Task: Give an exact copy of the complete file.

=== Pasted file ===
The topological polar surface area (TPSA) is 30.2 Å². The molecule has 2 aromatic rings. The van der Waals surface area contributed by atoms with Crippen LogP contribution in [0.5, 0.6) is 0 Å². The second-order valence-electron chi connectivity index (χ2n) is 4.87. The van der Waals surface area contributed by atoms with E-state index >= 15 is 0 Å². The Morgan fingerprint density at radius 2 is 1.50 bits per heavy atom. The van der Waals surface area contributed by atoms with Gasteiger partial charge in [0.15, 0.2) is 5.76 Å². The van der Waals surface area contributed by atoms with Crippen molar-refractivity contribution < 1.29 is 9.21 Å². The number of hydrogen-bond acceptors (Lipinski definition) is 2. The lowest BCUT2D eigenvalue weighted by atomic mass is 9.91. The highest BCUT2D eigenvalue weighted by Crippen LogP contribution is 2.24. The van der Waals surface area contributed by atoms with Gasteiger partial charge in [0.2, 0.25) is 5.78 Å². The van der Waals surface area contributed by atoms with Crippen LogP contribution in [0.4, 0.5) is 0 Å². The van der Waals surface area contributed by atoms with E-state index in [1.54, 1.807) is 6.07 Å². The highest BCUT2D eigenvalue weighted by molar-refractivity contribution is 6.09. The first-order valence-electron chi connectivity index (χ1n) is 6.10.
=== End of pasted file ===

The topological polar surface area (TPSA) is 30.2 Å². The molecule has 2 aromatic rings. The van der Waals surface area contributed by atoms with Crippen LogP contribution in [0.5, 0.6) is 0 Å². The second-order valence-electron chi connectivity index (χ2n) is 4.87. The van der Waals surface area contributed by atoms with E-state index >= 15 is 0 Å². The Morgan fingerprint density at radius 2 is 1.50 bits per heavy atom. The van der Waals surface area contributed by atoms with Gasteiger partial charge in [0.15, 0.2) is 5.76 Å². The van der Waals surface area contributed by atoms with Crippen molar-refractivity contribution < 1.29 is 9.21 Å². The number of hydrogen-bond acceptors (Lipinski definition) is 2. The lowest BCUT2D eigenvalue weighted by atomic mass is 9.91. The highest BCUT2D eigenvalue weighted by Crippen LogP contribution is 2.24. The van der Waals surface area contributed by atoms with Gasteiger partial charge in [0.2, 0.25) is 5.78 Å². The van der Waals surface area contributed by atoms with Crippen LogP contribution in [0.4, 0.5) is 0 Å². The van der Waals surface area contributed by atoms with E-state index in [1.54, 1.807) is 6.07 Å². The highest BCUT2D eigenvalue weighted by molar-refractivity contribution is 6.09. The first-order valence-electron chi connectivity index (χ1n) is 6.10.